Using Genvid's interactive SDK and beamed directly on Twitch.tv through Genvid's Twitch Extension, CHKN Arena leverages dynamic interaction between streamers and their fans. The creative vision lets creatures in battle respond to the audience, who can clap to cheer on the streamer's creature, and even feed and revive them between rounds — all in real-time.
"CHKN Arena is a brand new creation, inspired by our belief that interactive media and audience participation is the future of entertainment," says Katapult Studio CEO, Kyra Reppen. "We're excited about the possibilities opened up by Genvid's technology that allows us and other developers to bring new content experiences to streamers and their audiences live on Twitch. We look forward to exploring ways to also use Genvid's YouTube embedded features soon".
Famed Japanese Indie Developer and Cloud Gaming Developer Kengo Nakajima Debuts the First Native Cloud Gaming + Genvid Integration, Including a Unique "Pay to Troll" system on Twitch
Kengo Nakajima, former President of Japan's Community Engine and author of the book " The Tech Behind Cloud Gaming," showcases his work on his own title, Space Sweeper, with Genvid integration, live on Twitch.tv during GDC 2019 for the first time. During GDC, a version of the game will be played through a cloud streaming instance of Space Sweeper on Parsec, while participants at GDC will be able to troll the players (or help them!) live through Twitch Extensions using Genvid.
Space Sweeper is a multiplayer action game where players attempt to destroy an infinite number of dangerous creatures and enemies, while gathering various resources and unlock advanced technologies to terraform the massive map. This is no easy feat, and that is where the viewers play their role.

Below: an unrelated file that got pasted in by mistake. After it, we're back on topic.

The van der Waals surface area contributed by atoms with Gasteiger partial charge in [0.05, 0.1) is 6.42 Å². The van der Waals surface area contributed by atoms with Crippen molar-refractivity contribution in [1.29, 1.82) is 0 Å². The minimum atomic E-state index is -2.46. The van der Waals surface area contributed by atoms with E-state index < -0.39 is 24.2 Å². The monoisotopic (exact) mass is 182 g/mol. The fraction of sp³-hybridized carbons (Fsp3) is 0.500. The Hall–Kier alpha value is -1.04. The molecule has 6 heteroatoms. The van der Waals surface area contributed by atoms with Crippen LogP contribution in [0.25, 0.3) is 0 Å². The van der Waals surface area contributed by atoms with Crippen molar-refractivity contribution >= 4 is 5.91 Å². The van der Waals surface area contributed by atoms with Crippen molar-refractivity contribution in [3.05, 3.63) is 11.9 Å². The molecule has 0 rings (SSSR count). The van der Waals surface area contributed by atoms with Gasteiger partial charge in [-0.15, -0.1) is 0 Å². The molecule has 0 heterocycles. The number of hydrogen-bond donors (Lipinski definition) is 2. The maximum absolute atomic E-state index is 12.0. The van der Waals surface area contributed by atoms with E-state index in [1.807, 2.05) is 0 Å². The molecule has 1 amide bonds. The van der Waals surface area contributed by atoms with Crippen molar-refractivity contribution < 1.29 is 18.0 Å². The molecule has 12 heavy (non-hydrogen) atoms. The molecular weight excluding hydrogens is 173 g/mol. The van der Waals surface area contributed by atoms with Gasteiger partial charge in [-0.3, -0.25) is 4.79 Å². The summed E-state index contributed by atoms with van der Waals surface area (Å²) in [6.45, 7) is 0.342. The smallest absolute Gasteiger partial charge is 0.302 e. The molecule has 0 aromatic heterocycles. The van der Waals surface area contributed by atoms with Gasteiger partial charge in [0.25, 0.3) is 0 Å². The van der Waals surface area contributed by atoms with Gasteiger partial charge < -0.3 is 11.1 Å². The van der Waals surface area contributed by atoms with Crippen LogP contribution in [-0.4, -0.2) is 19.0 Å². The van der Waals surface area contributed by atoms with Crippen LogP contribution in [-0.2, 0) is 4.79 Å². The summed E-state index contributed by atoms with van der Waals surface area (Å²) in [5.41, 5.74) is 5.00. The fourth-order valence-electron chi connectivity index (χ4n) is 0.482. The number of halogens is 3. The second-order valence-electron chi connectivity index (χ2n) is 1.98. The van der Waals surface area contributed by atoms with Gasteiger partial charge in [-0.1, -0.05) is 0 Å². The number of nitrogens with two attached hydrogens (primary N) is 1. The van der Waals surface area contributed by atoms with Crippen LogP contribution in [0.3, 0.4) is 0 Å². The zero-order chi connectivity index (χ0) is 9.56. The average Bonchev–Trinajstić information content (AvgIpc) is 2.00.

Space Sweeper with Genvid is a new type of game experience for the streaming generation-- we call it the pay2troll system experiment. Using Genvid technology, when the game is being streamed on Twitch viewers are not just watching the game, they're directly affecting the player in the game world. Viewers can help the player by sending items such as weapons and health, or if they choose, troll players by sending enemies, or worse. Ultimately the game won't be just Player vs Environment, but Players vs all Twitch Viewers, becoming protagonists or antagonists at their whim!
"Space Sweeper was built for streaming," says Kengo Nakajima. "Exploring the relationships between player and viewer is a new frontier for the game industry and I am excited to be on the frontier of what is possible."
From their vantage on the "mother ship", viewer-participants can literally pick the spot of the screen they want to send items or enemies to the player. As the player kills enemies, the enemies will spawn particles called Anger Points (APs), that can be directly collected on the Twitch video screen, for each viewer. These APs can be used to unlock items from the Item Depot in the upper-middle part of viewer screen. After selecting unlocked item from the inventory, viewers then can click anywhere in the game world, and that item will be sent to that location in the game in real time.
Space Sweeper will release first as a 4-player local co-op mode on Steam later this year. Given the huge amount of moving sprites, the game cannot be synchronized through normal networking technologies; Nakajima is instead utilizing cloud technologies such as Parsec to allow up to 32 players to cooperate together.
The cloud allows for ease of increasing the number of players, and when considering time-attack modes, the more who play, the faster and more competitive the game becomes. "This is the kind of cloud-powered content that excites us, and we are thrilled to be able to support this initiative of cloud gaming and interactive broadcast," says Parsec CEO, Benjy Boxer. "Developers exploring content unique to Parsec and Genvid can enable new shared interactive experiences."